Message from the Director General 

Celebrating International Day for Biological Diversity (IBD): Biodiversity and Sustainable Tourism

The Convention on Biological Diversity (CBD) in 1992 ushered in a new approach for the way we plan, deliver, and monitor sustainable development in the mountains. The CBD brought special attention upon biological diversity, stressing that the concept applied to much more than species and their ecosystems: Biological diversity is key to people’s relationships with food, water, energy and the environment. 

The expanded understanding of biological diversity informs our work in the Hindu Kush Himalaya (HKH), where the lives of mountain people are closely linked with the availability and diversity of natural resources. International Biodiversity Day reminds us of the importance of this relationship.

Promoting tourism in parts of the HKH has emerged as a promising avenue for development, but one that requires careful attention to the landscapes in which communities hope to attract increasing numbers of travelers. While the increased tourist visits will raise income levels and economic opportunity, communities will be challenged to accommodate that visitors sustainably, which is to say, with minimal impact on the resources and environment, including biological diversity. 

Striking this balance between promoting tourism while protecting the environment is more difficult than it may appear at first. On one hand, the HKH landscape draws more and more visitors every year, and it behooves us to promote this sector as it can address some concerns about poverty alleviation among mountain communities. On the other hand, the CBD encourages countries to convert more and more land to secure our biological heritage, which might effectively slow or limit tourism-based growth in these areas.

The road to Mount Kailash will take trekkers and pilgrims through some of the most beautiful locations on the planet.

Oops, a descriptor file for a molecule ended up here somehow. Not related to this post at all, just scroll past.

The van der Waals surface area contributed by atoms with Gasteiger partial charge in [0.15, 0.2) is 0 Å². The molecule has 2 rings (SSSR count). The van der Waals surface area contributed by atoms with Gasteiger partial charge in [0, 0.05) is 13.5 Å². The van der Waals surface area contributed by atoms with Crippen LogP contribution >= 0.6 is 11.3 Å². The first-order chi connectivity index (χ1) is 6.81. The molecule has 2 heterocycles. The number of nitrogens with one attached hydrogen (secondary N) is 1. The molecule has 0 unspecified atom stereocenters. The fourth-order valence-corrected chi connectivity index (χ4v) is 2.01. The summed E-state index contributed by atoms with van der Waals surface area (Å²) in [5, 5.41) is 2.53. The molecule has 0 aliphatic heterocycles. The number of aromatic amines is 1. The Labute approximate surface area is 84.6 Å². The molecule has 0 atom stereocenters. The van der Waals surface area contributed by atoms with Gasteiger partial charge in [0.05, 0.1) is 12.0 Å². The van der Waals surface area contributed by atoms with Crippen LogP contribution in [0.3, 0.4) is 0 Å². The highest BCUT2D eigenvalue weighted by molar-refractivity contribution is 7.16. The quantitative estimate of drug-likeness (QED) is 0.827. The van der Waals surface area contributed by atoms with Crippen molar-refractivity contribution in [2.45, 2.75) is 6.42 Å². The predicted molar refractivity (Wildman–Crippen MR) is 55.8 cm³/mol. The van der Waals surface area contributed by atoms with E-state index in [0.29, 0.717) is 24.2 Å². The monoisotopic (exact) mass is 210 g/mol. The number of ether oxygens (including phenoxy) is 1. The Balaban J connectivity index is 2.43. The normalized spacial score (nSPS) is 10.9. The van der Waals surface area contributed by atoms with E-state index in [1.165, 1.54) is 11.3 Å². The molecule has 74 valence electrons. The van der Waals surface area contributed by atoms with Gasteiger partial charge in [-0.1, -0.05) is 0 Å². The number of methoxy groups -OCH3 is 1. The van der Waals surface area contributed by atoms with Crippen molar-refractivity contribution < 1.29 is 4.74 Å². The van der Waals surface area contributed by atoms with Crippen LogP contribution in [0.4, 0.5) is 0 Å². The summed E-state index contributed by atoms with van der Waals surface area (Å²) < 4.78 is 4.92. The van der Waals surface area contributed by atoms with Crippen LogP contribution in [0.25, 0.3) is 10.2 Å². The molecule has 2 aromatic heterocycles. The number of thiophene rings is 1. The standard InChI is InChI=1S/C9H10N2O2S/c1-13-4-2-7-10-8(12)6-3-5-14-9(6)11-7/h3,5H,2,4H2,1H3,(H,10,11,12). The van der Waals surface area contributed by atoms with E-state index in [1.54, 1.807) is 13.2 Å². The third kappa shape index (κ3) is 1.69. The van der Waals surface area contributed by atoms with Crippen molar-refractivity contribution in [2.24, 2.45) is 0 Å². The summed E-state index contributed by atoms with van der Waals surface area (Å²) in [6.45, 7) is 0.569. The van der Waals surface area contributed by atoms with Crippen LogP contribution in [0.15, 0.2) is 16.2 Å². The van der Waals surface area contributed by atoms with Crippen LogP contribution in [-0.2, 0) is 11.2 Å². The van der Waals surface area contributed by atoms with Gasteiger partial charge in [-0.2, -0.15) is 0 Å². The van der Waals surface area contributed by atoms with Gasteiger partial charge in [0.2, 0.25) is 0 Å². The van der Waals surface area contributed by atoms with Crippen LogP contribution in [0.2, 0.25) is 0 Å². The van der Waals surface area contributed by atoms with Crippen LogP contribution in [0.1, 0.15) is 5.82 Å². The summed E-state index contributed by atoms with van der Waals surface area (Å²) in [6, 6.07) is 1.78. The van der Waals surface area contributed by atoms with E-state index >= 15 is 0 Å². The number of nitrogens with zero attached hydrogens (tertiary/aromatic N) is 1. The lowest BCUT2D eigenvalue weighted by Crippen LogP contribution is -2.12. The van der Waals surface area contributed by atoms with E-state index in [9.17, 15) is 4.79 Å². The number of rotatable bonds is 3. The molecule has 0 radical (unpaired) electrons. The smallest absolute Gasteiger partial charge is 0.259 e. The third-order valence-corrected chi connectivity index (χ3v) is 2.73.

Photo: Jitendra Bajracharya/ICIMOD

Through our numerous transboundary programmes, such as the Kailash Sacred Landscape Conversation and Development Initiative, ICIMOD has gained much experience in maintaining this balance between development and conversation, bringing dividends to the remotest and poorest communities, but in a manner that ensures that resources and cultural formations will be kept intact for the foreseeable future. This work requires considerable collaboration among local communities, tour operators, government agencies, and local stakeholders.

In the Kailash region, which extends over parts of China, India and Nepal, more than one million visitors are expected to arrive in this area to celebrate the “Year of the Horse.” They may walk koras (circuits) around Mt. Kailash or take purifying swims in the waters of Lake Manasarovar. Each of these visitors will increase the amount of money spent in the areas, but also augment stress on the environment through an intensified demand for food, water, sanitation, and lodging. 

For these reasons, ICIMOD is working hard with stakeholders in Kailash and other transboundary areas to devise “win-win” solutions to accommodate this change in remote and environmentally sensitive areas of the HKH. In Kailash, we recently developed “awareness materials” for tour operators and supporting agencies to promote responsible tourism in the area. We also help local communities design infrastructure – such as waste collection and disposal - to minimize the environmental impact of increased traffic.

In early May this year at a policy-Dialogue Bhutan, India and Nepal governments agreed to cooperate on development of tourism in Kangchenjunga Landscape.  ICIMOD is facilitating regional cooperation among three countries on conservation and development of this landscape.

On this International Biodiversity Day, we recognize the need to promote development in ways that assuage the effects of poverty while maintaining a careful and holistic view of biocultural needs and challenges. We renew our pledge to work toward this goal throughout the HKH, where biodiversity and human inhabitance can mature in harmony, promoting sustainable growth and equitable development for all. 

With best wishes on the International Day for Biological Diversity.

David Molden